Purchase notifications from your card issuer are a great way to keep track of your purchases in real-time. Receiving a notification for a purchase you didn't make is a strong sign your credit card number is being used by someone.

8. Your Card Is Declined

Banks watch for fraudulent activity and may freeze a credit card when purchases seem suspicious. This protects the bank, the retailer and you from further losses. Your card can also be declined if the thief has maxed out your credit limit on purchases.

9. New Spam Calls or Emails

Hackers often sell your credit card and contact information, which can lead to an increase in spam following a hacking incident. If you're suddenly receiving an influx of spam calls or emails, check your credit card transactions to be sure you haven't been hacked.

10. A Company That Has Your Card Information Has a Breach

There's a chance your credit card has been hacked if you receive a data breach notification or read news that a company you've used your credit card with has suffered a data breach. Contact your credit card issuer even if you haven't spotted any fraudulent charges.

11. Your Account Information Has Changed

If you notice your phone number, email address or mailing address has been updated on your account, it could be a sign that someone has accessed your account. Check your credit card transaction history for signs of fraud.

What to Do if You're a Victim of Credit Card Fraud

Here are some best practices on how to secure your account.

  • Freeze your credit card. You can pause your card while you review your receipts to verify whether you made the purchases. Check with your authorized users also.
  • Contact your card issuer. Once you're sure the purchases weren't authorized, report the fraud to your credit card issuer immediately. They can give you a new credit card with an updated account number.
  • Dispute unauthorized charges. Let your card issuer know which transactions were unauthorized and they'll be removed from your account. Your liability for unauthorized credit card purchases is automatically limited to $50, but many credit card issuers offer zero fraud liability. This benefit means you won't have to pay for unauthorized purchases made on your credit card.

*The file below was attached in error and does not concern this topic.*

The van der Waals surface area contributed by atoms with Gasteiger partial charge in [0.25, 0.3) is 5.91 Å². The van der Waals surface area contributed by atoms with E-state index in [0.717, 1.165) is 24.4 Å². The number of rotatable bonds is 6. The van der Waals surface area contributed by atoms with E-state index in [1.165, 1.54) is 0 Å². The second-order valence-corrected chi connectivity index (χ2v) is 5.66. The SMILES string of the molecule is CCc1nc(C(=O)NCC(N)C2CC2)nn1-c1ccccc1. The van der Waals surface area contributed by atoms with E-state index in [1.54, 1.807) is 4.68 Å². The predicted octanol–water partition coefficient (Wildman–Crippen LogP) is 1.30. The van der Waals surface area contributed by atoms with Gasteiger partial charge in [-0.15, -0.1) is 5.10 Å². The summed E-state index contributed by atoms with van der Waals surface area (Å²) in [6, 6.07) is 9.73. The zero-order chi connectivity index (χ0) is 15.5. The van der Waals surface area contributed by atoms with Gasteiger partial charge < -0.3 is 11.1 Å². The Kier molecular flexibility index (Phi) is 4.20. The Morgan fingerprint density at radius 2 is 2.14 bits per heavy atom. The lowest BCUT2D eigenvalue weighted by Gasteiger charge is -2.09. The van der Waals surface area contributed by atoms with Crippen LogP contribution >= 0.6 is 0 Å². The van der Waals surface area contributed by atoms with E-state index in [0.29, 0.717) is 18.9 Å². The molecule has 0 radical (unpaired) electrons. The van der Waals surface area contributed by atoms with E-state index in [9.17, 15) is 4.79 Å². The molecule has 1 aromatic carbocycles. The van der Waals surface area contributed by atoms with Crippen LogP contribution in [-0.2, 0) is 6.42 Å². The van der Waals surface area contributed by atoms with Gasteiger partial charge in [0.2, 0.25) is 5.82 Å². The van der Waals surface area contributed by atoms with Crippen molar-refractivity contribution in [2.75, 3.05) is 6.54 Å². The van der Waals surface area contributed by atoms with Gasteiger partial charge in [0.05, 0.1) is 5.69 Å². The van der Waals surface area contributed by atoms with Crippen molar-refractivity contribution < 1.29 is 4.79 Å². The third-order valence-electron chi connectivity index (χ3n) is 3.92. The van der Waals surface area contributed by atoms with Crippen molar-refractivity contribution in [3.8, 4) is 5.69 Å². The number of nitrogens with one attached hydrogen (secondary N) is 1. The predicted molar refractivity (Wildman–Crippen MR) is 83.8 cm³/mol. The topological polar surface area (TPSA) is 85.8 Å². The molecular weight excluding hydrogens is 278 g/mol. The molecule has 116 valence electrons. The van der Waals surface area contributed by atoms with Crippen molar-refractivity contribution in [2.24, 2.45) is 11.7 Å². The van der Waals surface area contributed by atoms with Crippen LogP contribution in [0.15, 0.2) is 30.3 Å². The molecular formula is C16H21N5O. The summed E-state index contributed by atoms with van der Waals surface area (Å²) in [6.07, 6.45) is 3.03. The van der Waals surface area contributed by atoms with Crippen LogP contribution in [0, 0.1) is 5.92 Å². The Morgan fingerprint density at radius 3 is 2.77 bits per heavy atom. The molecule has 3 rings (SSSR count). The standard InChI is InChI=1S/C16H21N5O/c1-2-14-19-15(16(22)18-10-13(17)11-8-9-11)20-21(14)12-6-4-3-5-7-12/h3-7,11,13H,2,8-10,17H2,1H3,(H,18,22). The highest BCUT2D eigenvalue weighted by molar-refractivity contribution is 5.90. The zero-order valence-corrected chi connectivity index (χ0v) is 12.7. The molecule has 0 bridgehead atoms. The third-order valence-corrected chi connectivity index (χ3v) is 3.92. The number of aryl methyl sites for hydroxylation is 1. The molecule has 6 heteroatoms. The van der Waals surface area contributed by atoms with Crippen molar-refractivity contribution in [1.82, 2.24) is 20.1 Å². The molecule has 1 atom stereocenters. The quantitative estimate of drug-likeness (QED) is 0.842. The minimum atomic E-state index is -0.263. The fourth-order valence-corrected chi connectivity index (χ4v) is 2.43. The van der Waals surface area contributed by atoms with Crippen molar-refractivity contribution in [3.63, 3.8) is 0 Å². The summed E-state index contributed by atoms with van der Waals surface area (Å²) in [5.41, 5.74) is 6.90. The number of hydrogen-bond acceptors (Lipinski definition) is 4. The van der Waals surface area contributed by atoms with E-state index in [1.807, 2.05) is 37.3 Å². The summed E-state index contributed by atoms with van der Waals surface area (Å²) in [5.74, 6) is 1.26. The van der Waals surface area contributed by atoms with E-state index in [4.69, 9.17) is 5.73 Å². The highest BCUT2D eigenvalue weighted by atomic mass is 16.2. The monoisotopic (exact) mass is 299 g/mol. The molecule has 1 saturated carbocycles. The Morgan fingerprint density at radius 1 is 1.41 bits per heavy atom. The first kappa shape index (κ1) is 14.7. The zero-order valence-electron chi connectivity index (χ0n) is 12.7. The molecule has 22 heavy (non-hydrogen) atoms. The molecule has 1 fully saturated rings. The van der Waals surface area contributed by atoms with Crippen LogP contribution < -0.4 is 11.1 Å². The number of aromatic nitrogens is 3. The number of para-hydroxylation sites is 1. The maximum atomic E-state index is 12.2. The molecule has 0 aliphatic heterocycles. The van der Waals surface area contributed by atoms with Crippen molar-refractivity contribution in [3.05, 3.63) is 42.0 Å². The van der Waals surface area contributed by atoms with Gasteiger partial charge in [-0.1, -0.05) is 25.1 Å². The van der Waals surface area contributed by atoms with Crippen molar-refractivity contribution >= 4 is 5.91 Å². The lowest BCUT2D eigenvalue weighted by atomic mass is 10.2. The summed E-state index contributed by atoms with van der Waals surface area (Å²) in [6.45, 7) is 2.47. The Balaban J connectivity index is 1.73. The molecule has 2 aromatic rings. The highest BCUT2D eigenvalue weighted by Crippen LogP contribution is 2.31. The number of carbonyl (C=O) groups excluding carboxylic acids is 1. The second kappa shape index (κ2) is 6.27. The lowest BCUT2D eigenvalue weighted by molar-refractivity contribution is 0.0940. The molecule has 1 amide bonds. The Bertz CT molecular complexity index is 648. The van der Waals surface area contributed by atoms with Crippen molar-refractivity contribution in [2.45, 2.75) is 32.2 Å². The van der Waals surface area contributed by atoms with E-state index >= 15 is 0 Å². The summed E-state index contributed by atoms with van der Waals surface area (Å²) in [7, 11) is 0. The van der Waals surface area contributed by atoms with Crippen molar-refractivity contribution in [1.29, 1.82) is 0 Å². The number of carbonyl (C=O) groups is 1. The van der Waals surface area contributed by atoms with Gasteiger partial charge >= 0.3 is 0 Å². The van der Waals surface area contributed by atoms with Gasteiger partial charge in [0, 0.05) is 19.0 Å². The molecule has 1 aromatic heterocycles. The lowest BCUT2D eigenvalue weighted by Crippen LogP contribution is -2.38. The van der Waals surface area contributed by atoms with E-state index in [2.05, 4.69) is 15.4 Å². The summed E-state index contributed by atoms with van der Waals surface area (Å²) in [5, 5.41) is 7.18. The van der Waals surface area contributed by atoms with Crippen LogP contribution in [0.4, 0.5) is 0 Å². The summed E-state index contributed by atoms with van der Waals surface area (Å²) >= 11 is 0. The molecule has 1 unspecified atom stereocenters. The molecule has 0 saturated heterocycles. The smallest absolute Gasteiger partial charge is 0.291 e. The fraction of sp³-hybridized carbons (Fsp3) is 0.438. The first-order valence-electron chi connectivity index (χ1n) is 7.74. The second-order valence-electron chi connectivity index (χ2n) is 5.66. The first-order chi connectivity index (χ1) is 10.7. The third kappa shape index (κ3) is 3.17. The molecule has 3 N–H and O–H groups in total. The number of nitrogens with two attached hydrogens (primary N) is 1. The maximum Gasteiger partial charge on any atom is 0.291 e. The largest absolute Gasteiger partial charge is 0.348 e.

• Change your passwords. Protect your online account from further fraud by creating a new, secure password for any accounts that may have been compromised. For extra security, also change your passwords to any sites where you've stored that card number and accounts that used the same password as the compromised account.

After you report fraud to your credit card issuer, it may take five to seven business days to get a replacement card in the mail. In the meantime, your card issuer may offer a digital card you can use for online purchases or store in your mobile wallet.

Once you have a new account number, update any subscriptions or automatic recurring payments to avoid service interruptions or additional fees.

The Bottom Line

Many credit card issuers offer security features that can protect you if your credit card gets hacked. Log in to your account or contact customer service to see if your card offers features like instant purchase notifications, fraud alerts, card lock and paperless statements.

In addition to your credit card's security features, you can enroll in free credit monitoring to receive alerts to changes in your credit information. These early alerts can help you quickly respond to possible credit card or identity fraud.